COLORED PENCILS - Colored pencils work the best. I absolutely don't allow markers or sharpies (they bleed through to the next page). Crayons are fine but if you are requiring that they go over their drawing with pen or pencil to label or identify they won't be able to do that because of the wax.
SCISSORS - The scissors picture above are mine but any type of scissors work fine. I find that the fourth and sixth graders I have taught can handle sharper scissors. I keep a super sharp pair of scissors in my desk that I pull out from time to time if more detailed cutting is required.
PENCIL - I require everything be written in pencil. However, I know some middle school teachers who want pen in their notebook. This is a personal preference. I know I make a lot of mistakes...and it is nice to have the opportunity to erase.
NOT PICTURED
CD - This was a suggestion from another teacher and I have been using it this year. A CD in the supply box is great when students are doing a venn diagram exercise. Model it the first time otherwise the middle part is not large enough!
RULER - Some students simply can not eyeball a third of a page or draw a straight line without one. Always good to have on hand.


Sunday, November 30, 2008

Why Start Notebooking?

There are many reasons to start notebooking.

- It becomes a permanent record of student work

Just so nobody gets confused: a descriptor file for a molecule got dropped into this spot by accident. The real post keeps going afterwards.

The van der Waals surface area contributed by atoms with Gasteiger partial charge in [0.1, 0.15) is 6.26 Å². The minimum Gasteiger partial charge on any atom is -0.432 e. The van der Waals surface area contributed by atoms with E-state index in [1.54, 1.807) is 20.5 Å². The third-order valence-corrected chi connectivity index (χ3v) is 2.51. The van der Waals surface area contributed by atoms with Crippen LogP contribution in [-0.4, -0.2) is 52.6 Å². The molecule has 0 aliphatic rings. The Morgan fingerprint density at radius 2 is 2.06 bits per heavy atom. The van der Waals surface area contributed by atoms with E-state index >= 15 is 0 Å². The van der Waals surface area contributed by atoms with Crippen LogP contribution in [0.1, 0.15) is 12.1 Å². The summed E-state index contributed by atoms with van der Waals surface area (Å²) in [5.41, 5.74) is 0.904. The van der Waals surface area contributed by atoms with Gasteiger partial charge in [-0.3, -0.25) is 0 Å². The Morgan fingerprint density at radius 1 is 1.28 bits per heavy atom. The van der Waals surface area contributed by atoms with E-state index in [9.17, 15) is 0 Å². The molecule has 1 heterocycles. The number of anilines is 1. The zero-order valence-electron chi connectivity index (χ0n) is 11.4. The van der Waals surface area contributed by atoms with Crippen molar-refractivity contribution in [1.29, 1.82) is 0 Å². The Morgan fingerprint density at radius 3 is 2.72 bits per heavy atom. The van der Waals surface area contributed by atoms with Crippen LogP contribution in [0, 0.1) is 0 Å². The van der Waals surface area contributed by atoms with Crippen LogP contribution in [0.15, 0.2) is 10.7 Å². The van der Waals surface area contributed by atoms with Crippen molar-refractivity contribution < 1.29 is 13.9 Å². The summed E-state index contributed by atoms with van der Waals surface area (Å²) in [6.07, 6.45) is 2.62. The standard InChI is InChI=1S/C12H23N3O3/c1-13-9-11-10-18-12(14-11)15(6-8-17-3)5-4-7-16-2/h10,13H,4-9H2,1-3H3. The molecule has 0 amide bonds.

- It acts as a portfolio
- Creates an active learning environment (where students have to interact with the information) as opposed to a passive learning environment (where students simply receive the information)
- Organizes material and thinking
- Allows students to express their creativity
- Creates multiple opportunites for students to process information
- Personalizes the learning experience
- Teaches organization and structure
- Creates opportunities for students to improve reading and writing skills across the curriculum
- Encourages students to express their understanding of concepts being taught
- It is easy to glance at a student notebook and know what they are missing
- Encourages children to take pride in their work
- Parent conferences are much smoother when you can show them all their child's work in one location. If you have a child who is not keeping up with their notebook you can easily show a parent how the book should look as opposed to how it actually looks.
- Encourages teachers to think about how students can engage with the material daily.

I notebook for all the reasons listed above, however not every student is going to embrace notebooking. When I taught in the middle school I had students who took a lot of pride in their work and I had students that clearly did not. It is the same in elementary school (although, I have observed, that reaction normally is a reflection of their interest in creativity then just general apathy toward education).